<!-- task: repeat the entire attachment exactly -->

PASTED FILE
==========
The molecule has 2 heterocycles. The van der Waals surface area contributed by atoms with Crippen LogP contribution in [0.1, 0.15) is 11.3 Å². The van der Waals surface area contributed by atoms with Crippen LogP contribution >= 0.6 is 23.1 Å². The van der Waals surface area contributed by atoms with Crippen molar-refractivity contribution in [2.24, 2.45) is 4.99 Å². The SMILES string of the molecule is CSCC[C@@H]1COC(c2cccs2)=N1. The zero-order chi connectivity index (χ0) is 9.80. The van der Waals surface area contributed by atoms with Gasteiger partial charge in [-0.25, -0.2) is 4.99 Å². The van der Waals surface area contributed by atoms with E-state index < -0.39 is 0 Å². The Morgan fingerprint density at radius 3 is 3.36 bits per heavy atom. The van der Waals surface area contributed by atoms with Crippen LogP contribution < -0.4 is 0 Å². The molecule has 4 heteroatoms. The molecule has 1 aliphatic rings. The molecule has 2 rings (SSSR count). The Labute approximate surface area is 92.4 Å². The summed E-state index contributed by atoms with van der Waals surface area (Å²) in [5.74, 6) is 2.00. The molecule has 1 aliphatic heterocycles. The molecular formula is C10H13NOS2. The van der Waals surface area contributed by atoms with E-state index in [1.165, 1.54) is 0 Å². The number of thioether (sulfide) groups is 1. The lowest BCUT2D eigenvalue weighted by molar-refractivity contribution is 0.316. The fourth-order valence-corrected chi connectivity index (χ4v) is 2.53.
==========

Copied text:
The molecule has 2 heterocycles. The van der Waals surface area contributed by atoms with Crippen LogP contribution in [0.1, 0.15) is 11.3 Å². The van der Waals surface area contributed by atoms with Crippen LogP contribution >= 0.6 is 23.1 Å². The van der Waals surface area contributed by atoms with Crippen molar-refractivity contribution in [2.24, 2.45) is 4.99 Å². The SMILES string of the molecule is CSCC[C@@H]1COC(c2cccs2)=N1. The zero-order chi connectivity index (χ0) is 9.80. The van der Waals surface area contributed by atoms with Gasteiger partial charge in [-0.25, -0.2) is 4.99 Å². The van der Waals surface area contributed by atoms with E-state index < -0.39 is 0 Å². The Morgan fingerprint density at radius 3 is 3.36 bits per heavy atom. The van der Waals surface area contributed by atoms with Crippen LogP contribution < -0.4 is 0 Å². The molecule has 4 heteroatoms. The molecule has 1 aliphatic rings. The molecule has 2 rings (SSSR count). The Labute approximate surface area is 92.4 Å². The summed E-state index contributed by atoms with van der Waals surface area (Å²) in [5.74, 6) is 2.00. The molecule has 1 aliphatic heterocycles. The molecular formula is C10H13NOS2. The van der Waals surface area contributed by atoms with E-state index in [1.165, 1.54) is 0 Å². The number of thioether (sulfide) groups is 1. The lowest BCUT2D eigenvalue weighted by molar-refractivity contribution is 0.316. The fourth-order valence-corrected chi connectivity index (χ4v) is 2.53.